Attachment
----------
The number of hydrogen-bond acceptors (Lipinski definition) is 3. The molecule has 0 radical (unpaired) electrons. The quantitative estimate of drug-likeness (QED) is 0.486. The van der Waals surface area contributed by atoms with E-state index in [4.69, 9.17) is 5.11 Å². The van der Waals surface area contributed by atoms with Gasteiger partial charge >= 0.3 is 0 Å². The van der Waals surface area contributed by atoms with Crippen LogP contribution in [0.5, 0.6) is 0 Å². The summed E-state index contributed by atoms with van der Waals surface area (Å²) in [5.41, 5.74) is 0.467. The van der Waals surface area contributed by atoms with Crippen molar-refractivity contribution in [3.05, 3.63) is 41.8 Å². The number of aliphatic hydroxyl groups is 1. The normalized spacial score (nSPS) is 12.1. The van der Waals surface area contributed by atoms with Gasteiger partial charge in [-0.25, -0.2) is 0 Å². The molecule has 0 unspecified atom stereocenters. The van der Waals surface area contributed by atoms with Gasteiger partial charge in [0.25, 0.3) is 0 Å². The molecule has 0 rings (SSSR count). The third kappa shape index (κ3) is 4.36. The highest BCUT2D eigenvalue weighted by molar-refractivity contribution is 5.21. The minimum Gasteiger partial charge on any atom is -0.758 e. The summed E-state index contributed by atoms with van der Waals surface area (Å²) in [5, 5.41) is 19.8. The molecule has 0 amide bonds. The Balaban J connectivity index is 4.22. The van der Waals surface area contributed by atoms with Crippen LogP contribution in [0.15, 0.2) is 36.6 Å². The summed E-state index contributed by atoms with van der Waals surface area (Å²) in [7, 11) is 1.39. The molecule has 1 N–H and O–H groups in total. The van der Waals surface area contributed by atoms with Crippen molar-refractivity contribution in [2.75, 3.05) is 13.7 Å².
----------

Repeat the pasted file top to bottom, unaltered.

The number of hydrogen-bond acceptors (Lipinski definition) is 3. The molecule has 0 radical (unpaired) electrons. The quantitative estimate of drug-likeness (QED) is 0.486. The van der Waals surface area contributed by atoms with E-state index in [4.69, 9.17) is 5.11 Å². The van der Waals surface area contributed by atoms with Gasteiger partial charge >= 0.3 is 0 Å². The van der Waals surface area contributed by atoms with Crippen LogP contribution in [0.5, 0.6) is 0 Å². The summed E-state index contributed by atoms with van der Waals surface area (Å²) in [5.41, 5.74) is 0.467. The van der Waals surface area contributed by atoms with Crippen molar-refractivity contribution in [3.05, 3.63) is 41.8 Å². The number of aliphatic hydroxyl groups is 1. The normalized spacial score (nSPS) is 12.1. The van der Waals surface area contributed by atoms with Gasteiger partial charge in [-0.25, -0.2) is 0 Å². The molecule has 0 unspecified atom stereocenters. The van der Waals surface area contributed by atoms with Gasteiger partial charge in [0.25, 0.3) is 0 Å². The molecule has 0 rings (SSSR count). The third kappa shape index (κ3) is 4.36. The highest BCUT2D eigenvalue weighted by molar-refractivity contribution is 5.21. The minimum Gasteiger partial charge on any atom is -0.758 e. The summed E-state index contributed by atoms with van der Waals surface area (Å²) in [5, 5.41) is 19.8. The molecule has 0 amide bonds. The Balaban J connectivity index is 4.22. The van der Waals surface area contributed by atoms with Crippen LogP contribution in [0.15, 0.2) is 36.6 Å². The summed E-state index contributed by atoms with van der Waals surface area (Å²) in [7, 11) is 1.39. The molecule has 1 N–H and O–H groups in total. The van der Waals surface area contributed by atoms with Crippen molar-refractivity contribution in [2.75, 3.05) is 13.7 Å².